Sunday, August 3, 2008

VHDL Part 4 : D FlipFlop

As I had experienced, it is easier to learn coding by first doing some simple examples, check its response to signals and then study the concepts so that I could better understand VHDL. I will begin with a code for d-flipflop. My references are listed at the bottom of this post.

My vhdl code for the d-type flipflop with asynchronous reset and synchronous enable is shown below but there are other ways of implementing this.

library IEEE;

---- Uncomment the following library declaration if instantiating
---- any Xilinx primitives in this code.
--library UNISIM;
--use UNISIM.VComponents.all;

entity ckt_dFF is
Port ( clk : in STD_LOGIC;
rst : in STD_LOGIC;
loadEn : in STD_LOGIC;
D_in : in STD_LOGIC;
D_out : out STD_LOGIC);
end ckt_dFF;

architecture Behavioral of ckt_dFF is

(rst, clk)

if rst = '1' then

D_out <= '0';

clk'event and clk = '1' then
if loadEn = '1' then

D_out <= D_in; end if;
end if;
end process;

end Behavioral;


It is a must for me to include the library ieee. The package std_logic_1164 identifies multilevel logic, std_logic_arith for unsigned and signed data types, also for comparison and arithmetic computations. It is also used to enable data type conversion (from logic vector to integer for instance). std_logic_unsigned enables operations on std_logic_vector data types, treating them as unsigned.

Some of these packages are not needed for the particular code above. However, as placed there by default, I just leave them there.


The entity declaration contains the entity name and the interface for your circuit; that is, the input and output ports. An entity in vhdl is very much like a block in the circuit. And so to distinguish that block from the other blocks in the schematic, you give it an <entity_name>. It is followed by the port declaration which list the I/O ports and their respective signal modes and signal types. The entity declaration follows the following structure:

entity entity_name is
Port ( port_name : signal_mode signal_type;
port_name : signal_mode signal_type;
port_name : signal_mode signal_type );
end entity_name;

One can list the ports in one line so long as their signal modes and signal types are the same.
Please note the placements of semicolons. As you go through vhdl, you will know when to terminate a line with a semicolon and when not to.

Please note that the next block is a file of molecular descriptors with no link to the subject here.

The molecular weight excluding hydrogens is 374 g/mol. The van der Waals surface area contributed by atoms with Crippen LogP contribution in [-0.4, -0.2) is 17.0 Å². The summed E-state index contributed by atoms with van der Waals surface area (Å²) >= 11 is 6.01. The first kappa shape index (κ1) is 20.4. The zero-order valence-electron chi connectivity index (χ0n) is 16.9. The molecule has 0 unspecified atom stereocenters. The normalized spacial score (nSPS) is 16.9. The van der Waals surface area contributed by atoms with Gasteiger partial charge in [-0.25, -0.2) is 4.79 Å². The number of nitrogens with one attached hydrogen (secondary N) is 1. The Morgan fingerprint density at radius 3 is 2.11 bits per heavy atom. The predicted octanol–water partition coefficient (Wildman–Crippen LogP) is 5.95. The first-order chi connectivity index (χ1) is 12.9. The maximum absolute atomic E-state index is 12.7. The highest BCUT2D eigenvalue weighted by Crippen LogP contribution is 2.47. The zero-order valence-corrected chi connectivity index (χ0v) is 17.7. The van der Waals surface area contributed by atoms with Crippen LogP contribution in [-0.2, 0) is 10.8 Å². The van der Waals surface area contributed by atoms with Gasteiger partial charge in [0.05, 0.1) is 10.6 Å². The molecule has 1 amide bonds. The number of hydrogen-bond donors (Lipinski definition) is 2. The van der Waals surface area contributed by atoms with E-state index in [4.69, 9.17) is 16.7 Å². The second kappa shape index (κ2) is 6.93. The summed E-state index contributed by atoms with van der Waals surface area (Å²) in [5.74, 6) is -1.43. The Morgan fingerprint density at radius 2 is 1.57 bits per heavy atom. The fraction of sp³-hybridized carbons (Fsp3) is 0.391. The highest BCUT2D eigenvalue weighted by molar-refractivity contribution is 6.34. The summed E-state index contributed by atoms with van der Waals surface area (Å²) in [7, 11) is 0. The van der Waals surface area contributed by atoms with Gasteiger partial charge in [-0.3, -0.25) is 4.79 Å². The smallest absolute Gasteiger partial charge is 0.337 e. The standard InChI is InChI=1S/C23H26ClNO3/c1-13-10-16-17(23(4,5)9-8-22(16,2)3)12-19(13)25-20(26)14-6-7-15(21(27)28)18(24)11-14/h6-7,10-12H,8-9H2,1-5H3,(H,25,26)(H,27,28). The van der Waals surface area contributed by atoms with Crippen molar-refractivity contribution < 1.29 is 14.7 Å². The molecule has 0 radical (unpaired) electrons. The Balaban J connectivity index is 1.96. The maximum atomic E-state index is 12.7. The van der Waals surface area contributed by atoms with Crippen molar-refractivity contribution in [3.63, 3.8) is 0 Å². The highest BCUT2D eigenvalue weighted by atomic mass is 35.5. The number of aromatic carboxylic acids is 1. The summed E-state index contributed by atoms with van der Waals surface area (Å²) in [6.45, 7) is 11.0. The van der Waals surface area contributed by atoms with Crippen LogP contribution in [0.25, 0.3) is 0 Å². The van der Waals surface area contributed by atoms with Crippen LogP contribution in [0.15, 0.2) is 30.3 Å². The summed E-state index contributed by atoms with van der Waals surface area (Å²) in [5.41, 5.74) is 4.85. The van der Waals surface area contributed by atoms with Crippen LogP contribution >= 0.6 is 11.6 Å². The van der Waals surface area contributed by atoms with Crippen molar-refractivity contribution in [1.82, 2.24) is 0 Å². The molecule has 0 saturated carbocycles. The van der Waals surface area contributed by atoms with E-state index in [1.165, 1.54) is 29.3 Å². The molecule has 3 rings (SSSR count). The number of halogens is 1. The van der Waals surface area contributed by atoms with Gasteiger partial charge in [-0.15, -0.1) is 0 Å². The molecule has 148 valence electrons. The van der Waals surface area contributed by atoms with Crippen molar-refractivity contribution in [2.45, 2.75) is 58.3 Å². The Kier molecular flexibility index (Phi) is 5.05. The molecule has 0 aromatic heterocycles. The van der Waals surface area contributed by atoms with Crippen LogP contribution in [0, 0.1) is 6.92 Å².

Signal Modes
Signal modes can be in, out, inout, or buffer. I dwell mostly on in and out. inout and buffer are bidirectional ports. They sometimes cause data to become unstable so I use 'signals' (more on this later) instead.

Signal Types
Most data types I use on the port declaration are std_logic and std_logic_vector but there are others as well like integer, etc.

From the d-flipflop code, the input ports are 'clk' which represents the clock, 'rst' which is the asynchronous reset, 'loadEn' which is the synchronous enable of the circuit and of course 'D_in' and 'D_out' which are the input and output ports, respectively.

The architecture is a representation of how the circuit must behave. It may also contain the contents of the design unit. Just like the entity, it must have a name followed by the entity to which it is attached. The structure is shown below.

architecture of is


end ;

From the d-flipflop code, within the architecture body, you can see that when 'rst' is high, the output is D_out is zero. At the rising edge of the clock, implied by the clause clk'event and clk = '1' (which can also be written as rising_edge(clk)), when loadEn is high, whatever is in the input port D_in is passed to the output port D_out.

rst is asynchronous meaning it is independent of the clock. Whether the clock is high or low, once rst is '1' the output port will have zero as its output. loadEn is dependent on the clock. When loadEn is high at the falling edge of the clock, the circuit will wait for the rising edge of the clock before executing the statement
D_out <= D_in;

VHDL is concurrent meaning statements are executed in parallel. In order to force the code to be sequential, like in the d-FF code where the circuit is clocked, process is used. The process must contain the sensitivity list for which you want your signals to watch out. Whenever there is a change on any of the signals in the sensitivity list, the circuit will execute the process. In the d-FF code, whenever rst and clk changes, the process is carried out. I did not include loadEn in the sensitivity list since it is dependent on the clock clk anyway. Like architecture, the body of the process also enclosed with begin and end. A process can be labeled with any logical name. This is important especially if you have several processes within an architecture. This makes debugging easy.

process_label : process (sensitivity_list)

Simulation results
As shown below, even if loadEn is not included in the sensitivity list as seen on my code, the waves behaved accordingly since it (loadEn) is synchronous. I had set the simulation to run up to 2000 ns. Notice also the lag of D_out with respect to the timing of D_in. This is due to the circuit waiting for the rising edge of the clock clk.

(1) Pedroni, V., Circuit Design with VHDL, The MIT Press, 2004.
(2) Pellerin, D. and Taylor, D., VHDL Made Easy,
Prentice Hall PTR, 1996.

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